In this new era of Christianity in America, the difference between these two models of mission is important. Which model for mission is appropriate for times like these? Of these two models, I am very involved with Model B. I am working to create a partnership between our Presbytery and the Presbytery of Honduras. My hope is to create a mutual relationship between our presbyteries which is beneficial to both. Most of all I hope to create close, personal relationships between American church leaders and Honduran church leaders so that we are both equipped for ministry. Eventually, I hope this partnership will lead to sister-to-sister church relationships within our presbyteries. While I was in Honduras recently, the leaders of the Foundation I described as Model A were also staying in the hotel with us. Thus I learned about their important ministry during informal conversation during our stay at the hotel.

In my mind the difference between these two models of mission is striking. Model A may be described as doing mission by helping others. Model B may be described as doing mission by building relationships. It is vital for us who are called to build mission-shaped and mission-driven churches to ground our work in serious theological reflection. Listed here are some of the questions I have pondered as I respond to the call of Christ to do mission:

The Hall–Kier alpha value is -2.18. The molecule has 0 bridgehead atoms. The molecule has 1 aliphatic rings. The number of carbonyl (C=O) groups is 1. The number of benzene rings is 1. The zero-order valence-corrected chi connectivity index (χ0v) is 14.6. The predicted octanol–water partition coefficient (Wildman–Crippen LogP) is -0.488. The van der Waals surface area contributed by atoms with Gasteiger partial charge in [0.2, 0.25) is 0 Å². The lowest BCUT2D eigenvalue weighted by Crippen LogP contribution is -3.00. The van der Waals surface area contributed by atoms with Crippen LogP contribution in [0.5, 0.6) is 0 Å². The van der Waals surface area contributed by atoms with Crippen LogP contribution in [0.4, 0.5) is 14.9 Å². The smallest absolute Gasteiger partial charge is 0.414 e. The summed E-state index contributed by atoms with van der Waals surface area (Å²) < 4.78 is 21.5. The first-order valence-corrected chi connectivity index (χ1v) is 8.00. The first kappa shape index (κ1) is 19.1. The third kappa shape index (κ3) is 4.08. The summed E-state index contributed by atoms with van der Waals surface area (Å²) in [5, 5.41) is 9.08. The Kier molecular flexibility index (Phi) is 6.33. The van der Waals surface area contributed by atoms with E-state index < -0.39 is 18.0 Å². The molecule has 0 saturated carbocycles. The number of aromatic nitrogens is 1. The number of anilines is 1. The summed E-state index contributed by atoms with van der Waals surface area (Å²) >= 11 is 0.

Should we be engaged in any mission work which is not boldly and directly evangelical? Are efforts to help people and improve society appropriate expressions of mission if they do not intentionally include the proclamation of Jesus Christ?

Should we be creating expressions of mission service which will always depend on American resources – money and people – for continuation? What are the long term consequences of creating mission projects that are completely dependent on American money?

Should we be engaged in any mission work that is not intentionally connected with local churches in the host country as partners and colleagues?

How do we solve the dilemma of mission as vacation? Many of the American Presbyterians who are actively involved in mission work today do so as expressions of their personal vacation time. Of course, this is a noble contribution of time and money. But what is the difference between tourism and mission work? Should we encourage or discourage mission trips as tourism?